Fast-acting mothers' milk for healthier babies
Human breastmilk responds quickly to protect the child when there is an infection in mothers or babies, according to new international research led by The University of Western Australia.
The research helps to explain why babies who are exclusively breastfed have fewer infections.
In a paper published in the journal Clinical and Translational Immunology, lead author UWA's Assistant Professor Foteini Hassiotou and her colleagues from UWA and University Freiburg in Germany show how the number of immune cells (leukocytes) in breastmilk changes during the course of breastfeeding as well as in response to maternal and infant infection.
The team recruited 21 breastfeeding mothers and their babies at different stages of lactation, from a few days after birth to several years into lactation. The researchers first established the normal range of leukocytes in the milk of healthy mothers and babies. They then found that the leukocytes in breastmilk increased rapidly when either the mother or her baby had an infection and returned to normal levels when the infection was over. Remarkably, this response was also seen when only the baby had an infection and the mother was asymptomatic, reinforcing the importance of breastfeeding for the protection of the baby.
"In places where families don't have ready access to medicine, particularly developing countries, breastfeeding may be a determining factor in infant recovery and survival," the study authors write.
"Formula doesn't offer this protection and the ability to adjust to infant needs.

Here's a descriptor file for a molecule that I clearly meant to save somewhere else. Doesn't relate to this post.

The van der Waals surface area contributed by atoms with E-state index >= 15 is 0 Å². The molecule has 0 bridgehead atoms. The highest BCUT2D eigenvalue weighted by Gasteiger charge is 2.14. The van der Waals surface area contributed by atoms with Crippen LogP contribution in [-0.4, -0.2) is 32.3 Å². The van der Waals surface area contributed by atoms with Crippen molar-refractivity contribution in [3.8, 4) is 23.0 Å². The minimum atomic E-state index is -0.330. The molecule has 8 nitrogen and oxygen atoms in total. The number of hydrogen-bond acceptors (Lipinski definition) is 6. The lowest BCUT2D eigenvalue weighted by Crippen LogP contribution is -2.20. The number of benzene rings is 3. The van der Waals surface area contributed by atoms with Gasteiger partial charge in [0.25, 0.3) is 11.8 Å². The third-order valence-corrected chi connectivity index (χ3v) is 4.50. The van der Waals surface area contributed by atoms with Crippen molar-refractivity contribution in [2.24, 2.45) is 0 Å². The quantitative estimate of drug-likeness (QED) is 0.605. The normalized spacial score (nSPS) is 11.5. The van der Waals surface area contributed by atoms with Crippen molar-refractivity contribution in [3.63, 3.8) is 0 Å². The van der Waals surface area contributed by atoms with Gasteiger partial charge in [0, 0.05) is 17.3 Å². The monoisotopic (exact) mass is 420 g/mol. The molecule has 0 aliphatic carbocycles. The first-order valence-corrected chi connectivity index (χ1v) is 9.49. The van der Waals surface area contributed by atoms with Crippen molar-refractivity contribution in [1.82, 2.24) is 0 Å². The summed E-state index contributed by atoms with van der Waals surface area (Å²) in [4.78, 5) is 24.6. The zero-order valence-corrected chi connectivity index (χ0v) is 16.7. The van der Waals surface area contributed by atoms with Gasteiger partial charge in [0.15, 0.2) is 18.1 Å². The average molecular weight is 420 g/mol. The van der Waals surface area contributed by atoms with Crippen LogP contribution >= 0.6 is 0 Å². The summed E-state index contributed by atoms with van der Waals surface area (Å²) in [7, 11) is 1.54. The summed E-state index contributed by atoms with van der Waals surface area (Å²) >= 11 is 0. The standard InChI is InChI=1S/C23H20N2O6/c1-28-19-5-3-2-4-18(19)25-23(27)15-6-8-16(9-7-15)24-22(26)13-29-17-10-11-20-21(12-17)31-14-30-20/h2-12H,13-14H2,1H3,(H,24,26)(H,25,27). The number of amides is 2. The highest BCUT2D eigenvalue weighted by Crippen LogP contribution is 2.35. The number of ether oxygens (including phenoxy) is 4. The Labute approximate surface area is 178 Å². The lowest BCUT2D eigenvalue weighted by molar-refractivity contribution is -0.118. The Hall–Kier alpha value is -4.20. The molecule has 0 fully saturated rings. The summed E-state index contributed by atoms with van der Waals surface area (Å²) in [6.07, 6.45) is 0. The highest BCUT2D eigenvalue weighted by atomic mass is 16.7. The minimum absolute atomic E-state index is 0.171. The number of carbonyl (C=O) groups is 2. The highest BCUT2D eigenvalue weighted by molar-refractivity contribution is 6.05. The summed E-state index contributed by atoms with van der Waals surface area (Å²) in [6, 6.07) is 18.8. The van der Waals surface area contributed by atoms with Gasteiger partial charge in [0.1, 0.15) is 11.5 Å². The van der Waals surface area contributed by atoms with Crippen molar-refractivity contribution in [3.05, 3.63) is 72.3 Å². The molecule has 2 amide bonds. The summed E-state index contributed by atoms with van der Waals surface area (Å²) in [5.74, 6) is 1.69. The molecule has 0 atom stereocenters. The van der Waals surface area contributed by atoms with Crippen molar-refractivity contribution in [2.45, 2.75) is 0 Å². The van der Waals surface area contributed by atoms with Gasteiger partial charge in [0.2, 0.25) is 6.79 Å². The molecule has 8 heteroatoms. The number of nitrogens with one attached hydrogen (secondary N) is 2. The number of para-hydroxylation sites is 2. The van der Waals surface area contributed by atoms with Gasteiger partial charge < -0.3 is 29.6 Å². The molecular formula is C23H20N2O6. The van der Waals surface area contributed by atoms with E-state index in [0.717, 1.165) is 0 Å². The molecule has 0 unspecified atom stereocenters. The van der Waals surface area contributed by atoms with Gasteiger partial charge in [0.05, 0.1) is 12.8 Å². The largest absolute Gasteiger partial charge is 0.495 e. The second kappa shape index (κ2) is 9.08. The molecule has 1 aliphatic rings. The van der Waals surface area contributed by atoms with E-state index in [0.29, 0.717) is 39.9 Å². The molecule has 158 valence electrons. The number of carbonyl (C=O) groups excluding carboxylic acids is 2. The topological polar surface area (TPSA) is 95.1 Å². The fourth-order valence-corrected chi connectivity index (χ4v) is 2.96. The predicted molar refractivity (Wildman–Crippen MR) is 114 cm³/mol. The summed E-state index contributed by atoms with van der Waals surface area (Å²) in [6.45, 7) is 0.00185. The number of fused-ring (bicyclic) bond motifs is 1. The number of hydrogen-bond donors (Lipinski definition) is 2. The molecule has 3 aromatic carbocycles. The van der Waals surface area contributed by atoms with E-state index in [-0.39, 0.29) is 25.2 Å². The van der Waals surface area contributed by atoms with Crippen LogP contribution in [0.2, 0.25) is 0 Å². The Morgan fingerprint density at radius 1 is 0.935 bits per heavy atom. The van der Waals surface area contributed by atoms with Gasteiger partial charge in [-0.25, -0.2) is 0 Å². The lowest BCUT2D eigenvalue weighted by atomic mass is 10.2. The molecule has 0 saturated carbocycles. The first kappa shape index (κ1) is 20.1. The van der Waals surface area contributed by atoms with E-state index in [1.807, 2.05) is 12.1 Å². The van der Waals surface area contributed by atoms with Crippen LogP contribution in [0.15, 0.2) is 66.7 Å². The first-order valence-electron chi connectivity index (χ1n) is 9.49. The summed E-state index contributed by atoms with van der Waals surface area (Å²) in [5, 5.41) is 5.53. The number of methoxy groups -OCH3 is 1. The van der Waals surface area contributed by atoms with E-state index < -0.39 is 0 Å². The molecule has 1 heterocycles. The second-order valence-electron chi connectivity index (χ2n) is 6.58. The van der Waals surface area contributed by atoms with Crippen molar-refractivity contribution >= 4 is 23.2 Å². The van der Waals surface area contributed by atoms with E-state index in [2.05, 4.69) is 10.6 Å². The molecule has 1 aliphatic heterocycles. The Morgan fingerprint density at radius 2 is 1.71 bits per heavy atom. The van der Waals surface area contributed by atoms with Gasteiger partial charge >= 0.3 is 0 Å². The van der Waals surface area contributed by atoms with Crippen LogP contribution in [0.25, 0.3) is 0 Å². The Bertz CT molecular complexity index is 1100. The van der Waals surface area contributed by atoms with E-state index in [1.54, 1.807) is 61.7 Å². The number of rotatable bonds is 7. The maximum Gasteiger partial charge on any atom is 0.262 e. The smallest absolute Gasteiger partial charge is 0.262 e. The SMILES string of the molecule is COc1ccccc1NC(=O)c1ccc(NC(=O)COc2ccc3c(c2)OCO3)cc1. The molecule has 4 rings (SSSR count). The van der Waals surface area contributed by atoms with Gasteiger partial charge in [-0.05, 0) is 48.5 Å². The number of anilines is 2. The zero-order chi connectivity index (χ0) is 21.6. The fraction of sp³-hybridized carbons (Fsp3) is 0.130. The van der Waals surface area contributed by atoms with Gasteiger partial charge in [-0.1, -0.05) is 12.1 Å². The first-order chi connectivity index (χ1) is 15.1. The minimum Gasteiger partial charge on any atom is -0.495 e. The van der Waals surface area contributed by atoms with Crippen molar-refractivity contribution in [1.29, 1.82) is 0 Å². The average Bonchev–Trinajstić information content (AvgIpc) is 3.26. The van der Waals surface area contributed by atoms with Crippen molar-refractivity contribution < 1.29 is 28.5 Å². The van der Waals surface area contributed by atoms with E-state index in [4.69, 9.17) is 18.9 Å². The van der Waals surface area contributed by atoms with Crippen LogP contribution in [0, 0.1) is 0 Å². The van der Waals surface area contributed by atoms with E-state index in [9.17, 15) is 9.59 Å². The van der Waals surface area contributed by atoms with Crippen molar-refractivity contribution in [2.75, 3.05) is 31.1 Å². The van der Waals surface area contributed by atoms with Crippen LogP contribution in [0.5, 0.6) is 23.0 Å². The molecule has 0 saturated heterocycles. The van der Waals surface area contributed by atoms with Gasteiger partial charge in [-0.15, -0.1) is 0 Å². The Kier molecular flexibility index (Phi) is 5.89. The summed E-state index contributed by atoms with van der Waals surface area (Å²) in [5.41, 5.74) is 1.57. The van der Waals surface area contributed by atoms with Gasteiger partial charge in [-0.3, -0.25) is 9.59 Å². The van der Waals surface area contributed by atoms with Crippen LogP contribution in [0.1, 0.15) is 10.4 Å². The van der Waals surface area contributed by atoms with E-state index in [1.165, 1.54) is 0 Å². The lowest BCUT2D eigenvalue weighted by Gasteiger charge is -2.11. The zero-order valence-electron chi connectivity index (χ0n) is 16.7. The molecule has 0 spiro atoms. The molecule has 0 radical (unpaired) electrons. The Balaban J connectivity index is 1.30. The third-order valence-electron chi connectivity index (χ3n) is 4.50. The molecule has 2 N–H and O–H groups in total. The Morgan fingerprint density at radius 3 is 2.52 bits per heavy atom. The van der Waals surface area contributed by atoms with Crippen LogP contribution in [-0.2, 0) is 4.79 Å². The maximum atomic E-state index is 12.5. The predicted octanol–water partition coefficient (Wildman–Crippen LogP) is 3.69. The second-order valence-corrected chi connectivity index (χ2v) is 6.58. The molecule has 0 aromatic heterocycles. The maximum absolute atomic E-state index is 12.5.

"These findings present new information that is relevant to updating public policy on early infant nutrition that maximises immunological development and protection. At the same time, they offer new grounds for examining the mechanisms behind the very low rates of symptomatic HIV and cytomegalovirus disease in infants exclusively breastfed by infected mothers."
The study also found that exclusive breastfeeding was associated with a higher baseline level of leukocytes in breastmilk under healthy conditions. This may be because of the overall suckling time on the breasts and suggests that babies that are not exclusively breastfed receive not only lower breastmilk volumes but also breastmilk that contains fewer leukocytes.
Assistant Professor Hassiotou and her colleagues point out that the human lactating breast is the only metabolically significant organ of the body for which a medical test does not exist - yet cow's udders are often tested. The measurement of breastmilk leukocyte levels now provides a new diagnostic tool for the health of the lactating breast and of the breastfed infant.